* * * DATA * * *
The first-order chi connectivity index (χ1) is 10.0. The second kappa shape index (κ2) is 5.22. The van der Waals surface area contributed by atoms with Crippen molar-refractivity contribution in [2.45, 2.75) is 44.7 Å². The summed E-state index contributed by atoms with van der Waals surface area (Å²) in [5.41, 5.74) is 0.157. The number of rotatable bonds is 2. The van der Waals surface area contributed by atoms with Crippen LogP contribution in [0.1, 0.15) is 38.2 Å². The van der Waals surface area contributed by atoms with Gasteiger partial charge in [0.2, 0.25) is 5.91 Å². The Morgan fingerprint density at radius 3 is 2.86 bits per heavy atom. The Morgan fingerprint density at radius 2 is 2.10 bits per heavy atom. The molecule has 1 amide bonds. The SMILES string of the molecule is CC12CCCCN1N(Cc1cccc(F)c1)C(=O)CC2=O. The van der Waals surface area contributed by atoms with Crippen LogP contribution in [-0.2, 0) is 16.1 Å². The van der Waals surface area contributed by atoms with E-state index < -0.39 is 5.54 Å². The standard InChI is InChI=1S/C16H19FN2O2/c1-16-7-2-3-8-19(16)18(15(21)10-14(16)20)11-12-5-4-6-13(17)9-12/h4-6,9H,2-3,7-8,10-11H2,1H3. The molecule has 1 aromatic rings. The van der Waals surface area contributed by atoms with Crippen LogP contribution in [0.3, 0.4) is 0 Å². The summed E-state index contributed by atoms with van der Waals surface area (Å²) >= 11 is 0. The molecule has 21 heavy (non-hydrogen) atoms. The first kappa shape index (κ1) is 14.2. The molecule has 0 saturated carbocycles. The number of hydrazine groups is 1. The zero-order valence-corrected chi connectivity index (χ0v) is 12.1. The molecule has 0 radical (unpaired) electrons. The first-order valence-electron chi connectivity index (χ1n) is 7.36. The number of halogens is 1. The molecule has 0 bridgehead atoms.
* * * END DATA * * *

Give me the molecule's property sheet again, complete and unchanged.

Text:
The first-order chi connectivity index (χ1) is 10.0. The second kappa shape index (κ2) is 5.22. The van der Waals surface area contributed by atoms with Crippen molar-refractivity contribution in [2.45, 2.75) is 44.7 Å². The summed E-state index contributed by atoms with van der Waals surface area (Å²) in [5.41, 5.74) is 0.157. The number of rotatable bonds is 2. The van der Waals surface area contributed by atoms with Crippen LogP contribution in [0.1, 0.15) is 38.2 Å². The van der Waals surface area contributed by atoms with Gasteiger partial charge in [0.2, 0.25) is 5.91 Å². The Morgan fingerprint density at radius 3 is 2.86 bits per heavy atom. The Morgan fingerprint density at radius 2 is 2.10 bits per heavy atom. The molecule has 1 amide bonds. The SMILES string of the molecule is CC12CCCCN1N(Cc1cccc(F)c1)C(=O)CC2=O. The van der Waals surface area contributed by atoms with Crippen LogP contribution in [-0.2, 0) is 16.1 Å². The van der Waals surface area contributed by atoms with E-state index < -0.39 is 5.54 Å². The standard InChI is InChI=1S/C16H19FN2O2/c1-16-7-2-3-8-19(16)18(15(21)10-14(16)20)11-12-5-4-6-13(17)9-12/h4-6,9H,2-3,7-8,10-11H2,1H3. The molecule has 1 aromatic rings. The van der Waals surface area contributed by atoms with Crippen LogP contribution in [0.3, 0.4) is 0 Å². The summed E-state index contributed by atoms with van der Waals surface area (Å²) >= 11 is 0. The molecule has 21 heavy (non-hydrogen) atoms. The first kappa shape index (κ1) is 14.2. The molecule has 0 saturated carbocycles. The number of hydrazine groups is 1. The zero-order valence-corrected chi connectivity index (χ0v) is 12.1. The molecule has 0 radical (unpaired) electrons. The first-order valence-electron chi connectivity index (χ1n) is 7.36. The number of halogens is 1. The molecule has 0 bridgehead atoms.